Will Super Bowl XLVIII go down as 'Snow' Bowl?

American Football - NFL

With the Farmers' Almanac predicting snow around the time of New York's first Super Bowl, officials of the National Football League wore brave faces on CNBC a day before the regular season kicks off.

Super Bowl XLVIII will be held outdoors at MetLife Stadium in East Rutherford, N.J., home to the New York Giants and the New York Jets. The big game has never been played outside in a cold-weather climate before.

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"We recognize that when you play in February in New York, there's a potential for [snow]," Goodell told " Squawk Box " on Wednesday. "We think the game of football is made to be played in the elements. So if there's some snow, we'll be prepared."

"Our contingency plans have contingency plans," said Jonathan Tisch, co-chair of the New York-New Jersey Super Bowl Host Committee. The Tisch family owns 50 percent of the Giants.

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Tisch and Woody Johnson, Jets owner and the other co-chair-were also on "Squawk Box" and echoed Goodell's enthusiasm about games played in challenging conditions.

"Having a little snow in New York ... will drive viewership that much higher," Johnson argued. Tisch said, "If you look back in the history of the NFL, some of the best games have been played in less than perfect weather."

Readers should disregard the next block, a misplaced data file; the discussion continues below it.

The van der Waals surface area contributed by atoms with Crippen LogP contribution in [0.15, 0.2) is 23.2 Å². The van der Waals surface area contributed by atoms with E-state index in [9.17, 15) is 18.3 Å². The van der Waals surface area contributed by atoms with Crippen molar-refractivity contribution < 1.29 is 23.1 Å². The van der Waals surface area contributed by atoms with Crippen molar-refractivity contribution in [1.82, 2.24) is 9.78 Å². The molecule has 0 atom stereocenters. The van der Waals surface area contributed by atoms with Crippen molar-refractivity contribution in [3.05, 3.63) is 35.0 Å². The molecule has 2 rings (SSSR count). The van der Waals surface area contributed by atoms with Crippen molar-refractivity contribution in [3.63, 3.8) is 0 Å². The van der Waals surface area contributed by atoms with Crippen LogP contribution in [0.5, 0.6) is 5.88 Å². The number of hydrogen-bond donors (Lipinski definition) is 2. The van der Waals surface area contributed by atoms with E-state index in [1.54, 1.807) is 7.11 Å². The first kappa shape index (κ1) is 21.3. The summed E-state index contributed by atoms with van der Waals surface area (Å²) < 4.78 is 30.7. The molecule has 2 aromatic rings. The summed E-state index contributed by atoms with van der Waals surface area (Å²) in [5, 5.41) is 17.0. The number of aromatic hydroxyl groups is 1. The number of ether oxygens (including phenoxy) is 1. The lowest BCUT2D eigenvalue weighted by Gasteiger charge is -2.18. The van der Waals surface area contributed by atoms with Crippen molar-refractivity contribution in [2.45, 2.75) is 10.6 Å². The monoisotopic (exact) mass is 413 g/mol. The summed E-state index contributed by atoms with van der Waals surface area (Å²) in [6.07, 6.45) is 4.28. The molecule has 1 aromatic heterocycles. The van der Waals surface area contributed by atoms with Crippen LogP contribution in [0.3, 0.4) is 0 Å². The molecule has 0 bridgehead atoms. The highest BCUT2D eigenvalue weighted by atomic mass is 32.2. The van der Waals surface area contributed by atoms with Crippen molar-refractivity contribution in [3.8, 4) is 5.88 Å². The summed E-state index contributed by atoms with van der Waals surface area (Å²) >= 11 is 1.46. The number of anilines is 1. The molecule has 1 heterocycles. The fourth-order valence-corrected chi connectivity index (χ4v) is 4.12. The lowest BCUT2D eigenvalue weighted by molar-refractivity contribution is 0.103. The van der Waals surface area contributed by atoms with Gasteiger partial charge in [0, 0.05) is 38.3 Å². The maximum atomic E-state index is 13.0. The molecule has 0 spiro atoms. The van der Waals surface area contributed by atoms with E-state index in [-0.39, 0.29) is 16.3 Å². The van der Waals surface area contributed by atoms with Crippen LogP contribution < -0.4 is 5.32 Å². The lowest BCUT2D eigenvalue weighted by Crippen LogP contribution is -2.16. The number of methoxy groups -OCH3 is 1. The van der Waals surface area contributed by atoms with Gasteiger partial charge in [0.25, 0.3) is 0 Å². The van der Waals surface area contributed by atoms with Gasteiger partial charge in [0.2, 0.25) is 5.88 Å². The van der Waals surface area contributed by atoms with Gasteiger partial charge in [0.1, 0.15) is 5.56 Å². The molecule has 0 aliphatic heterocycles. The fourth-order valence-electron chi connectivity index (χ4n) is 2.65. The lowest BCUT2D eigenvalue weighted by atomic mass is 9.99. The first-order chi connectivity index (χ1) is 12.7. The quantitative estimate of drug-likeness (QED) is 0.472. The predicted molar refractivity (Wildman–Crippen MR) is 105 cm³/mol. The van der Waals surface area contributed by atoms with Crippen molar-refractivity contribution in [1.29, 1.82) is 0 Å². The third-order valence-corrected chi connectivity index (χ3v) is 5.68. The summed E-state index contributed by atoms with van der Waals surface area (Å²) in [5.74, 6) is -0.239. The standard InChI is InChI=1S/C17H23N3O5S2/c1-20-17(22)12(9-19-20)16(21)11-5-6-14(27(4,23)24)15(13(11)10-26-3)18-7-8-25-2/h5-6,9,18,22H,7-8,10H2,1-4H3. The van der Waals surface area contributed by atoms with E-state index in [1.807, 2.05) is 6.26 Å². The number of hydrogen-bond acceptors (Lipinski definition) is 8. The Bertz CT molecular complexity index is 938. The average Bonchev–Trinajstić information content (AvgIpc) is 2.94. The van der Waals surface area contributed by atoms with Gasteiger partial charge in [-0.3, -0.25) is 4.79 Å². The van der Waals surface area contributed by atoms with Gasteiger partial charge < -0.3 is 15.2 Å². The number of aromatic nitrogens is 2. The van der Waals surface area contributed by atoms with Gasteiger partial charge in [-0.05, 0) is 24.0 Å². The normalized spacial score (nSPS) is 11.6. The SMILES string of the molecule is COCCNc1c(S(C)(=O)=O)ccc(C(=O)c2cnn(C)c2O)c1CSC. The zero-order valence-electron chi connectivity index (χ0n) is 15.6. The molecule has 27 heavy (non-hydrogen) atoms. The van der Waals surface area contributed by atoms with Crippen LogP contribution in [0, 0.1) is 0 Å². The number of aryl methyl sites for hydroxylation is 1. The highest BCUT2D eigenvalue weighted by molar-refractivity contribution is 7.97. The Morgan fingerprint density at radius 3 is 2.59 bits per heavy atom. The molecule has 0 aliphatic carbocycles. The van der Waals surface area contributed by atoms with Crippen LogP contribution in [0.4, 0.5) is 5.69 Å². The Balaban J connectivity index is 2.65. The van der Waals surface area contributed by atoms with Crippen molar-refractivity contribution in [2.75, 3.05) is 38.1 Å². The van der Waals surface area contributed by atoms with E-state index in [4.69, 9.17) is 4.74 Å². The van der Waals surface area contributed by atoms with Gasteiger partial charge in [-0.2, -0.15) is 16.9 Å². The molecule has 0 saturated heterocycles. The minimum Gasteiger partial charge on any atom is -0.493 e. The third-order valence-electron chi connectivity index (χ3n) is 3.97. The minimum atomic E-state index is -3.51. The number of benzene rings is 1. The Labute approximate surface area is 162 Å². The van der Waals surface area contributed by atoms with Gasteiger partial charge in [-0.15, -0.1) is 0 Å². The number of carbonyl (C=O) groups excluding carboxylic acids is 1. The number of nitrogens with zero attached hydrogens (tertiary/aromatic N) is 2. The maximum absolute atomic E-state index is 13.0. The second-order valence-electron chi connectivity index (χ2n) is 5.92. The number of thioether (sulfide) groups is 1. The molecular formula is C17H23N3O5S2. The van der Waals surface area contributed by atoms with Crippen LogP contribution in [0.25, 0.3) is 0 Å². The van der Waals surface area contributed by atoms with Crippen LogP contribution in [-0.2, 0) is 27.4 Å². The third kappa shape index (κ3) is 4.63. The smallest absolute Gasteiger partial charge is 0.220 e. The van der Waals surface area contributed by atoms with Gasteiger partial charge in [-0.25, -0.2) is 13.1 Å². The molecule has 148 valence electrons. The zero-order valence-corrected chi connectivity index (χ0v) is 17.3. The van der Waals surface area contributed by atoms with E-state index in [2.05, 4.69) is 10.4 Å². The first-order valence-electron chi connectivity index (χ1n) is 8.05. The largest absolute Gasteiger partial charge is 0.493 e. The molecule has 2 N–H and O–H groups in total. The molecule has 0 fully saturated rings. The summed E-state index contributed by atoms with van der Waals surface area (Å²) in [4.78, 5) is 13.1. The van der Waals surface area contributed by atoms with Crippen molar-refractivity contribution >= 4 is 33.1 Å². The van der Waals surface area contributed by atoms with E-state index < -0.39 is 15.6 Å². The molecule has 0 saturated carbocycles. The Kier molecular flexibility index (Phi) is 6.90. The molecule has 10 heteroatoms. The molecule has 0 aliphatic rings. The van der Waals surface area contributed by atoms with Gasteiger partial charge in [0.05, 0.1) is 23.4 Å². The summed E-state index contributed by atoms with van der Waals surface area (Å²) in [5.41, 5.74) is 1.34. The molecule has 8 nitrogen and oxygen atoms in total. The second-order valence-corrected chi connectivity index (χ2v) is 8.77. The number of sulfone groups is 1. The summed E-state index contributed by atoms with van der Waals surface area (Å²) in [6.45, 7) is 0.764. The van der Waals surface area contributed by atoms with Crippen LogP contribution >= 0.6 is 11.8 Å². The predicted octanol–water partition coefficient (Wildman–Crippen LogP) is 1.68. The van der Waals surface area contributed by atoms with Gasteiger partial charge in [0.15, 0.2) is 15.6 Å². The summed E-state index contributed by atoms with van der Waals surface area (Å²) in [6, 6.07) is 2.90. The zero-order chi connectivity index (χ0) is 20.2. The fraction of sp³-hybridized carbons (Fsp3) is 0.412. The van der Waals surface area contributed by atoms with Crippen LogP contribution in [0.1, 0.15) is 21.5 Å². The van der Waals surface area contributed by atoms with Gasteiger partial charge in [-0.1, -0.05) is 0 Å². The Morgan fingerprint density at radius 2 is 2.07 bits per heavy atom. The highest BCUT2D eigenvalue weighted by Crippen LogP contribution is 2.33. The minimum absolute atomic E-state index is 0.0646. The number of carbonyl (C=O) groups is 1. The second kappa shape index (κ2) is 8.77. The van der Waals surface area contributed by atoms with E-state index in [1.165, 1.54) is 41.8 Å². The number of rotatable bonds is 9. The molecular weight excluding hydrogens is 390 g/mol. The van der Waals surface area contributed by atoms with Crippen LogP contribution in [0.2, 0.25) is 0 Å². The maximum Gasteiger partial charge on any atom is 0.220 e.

Of course, the Giants and the Jets have an added incentive to reach the big game.

"This is the year we could go to the Super Bowl in our own building," said Tisch, who is the Giants treasurer and the chairman of Loews Hotels.

Goodell, Tisch and Johnson appeared on CNBC from an iconic New York location-Tiffany & Co., the jeweler that makes the Vince Lombardi Trophy, which goes to the Super Bowl winner.

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They were gathering to start the Super Bowl Host Committee's "Join the Huddle" tour-an interactive attraction on wheels bringing game-day fun to dozens of areas throughout New Jersey and New York in the five months leading up to the event.

-By CNBC's Matthew J. Belvedere . Follow him on Twitter @Matt_SquawkCNBC.

CNBC's Lori Ann LaRocco and CNBC's Toby Taylor contributed to this article.

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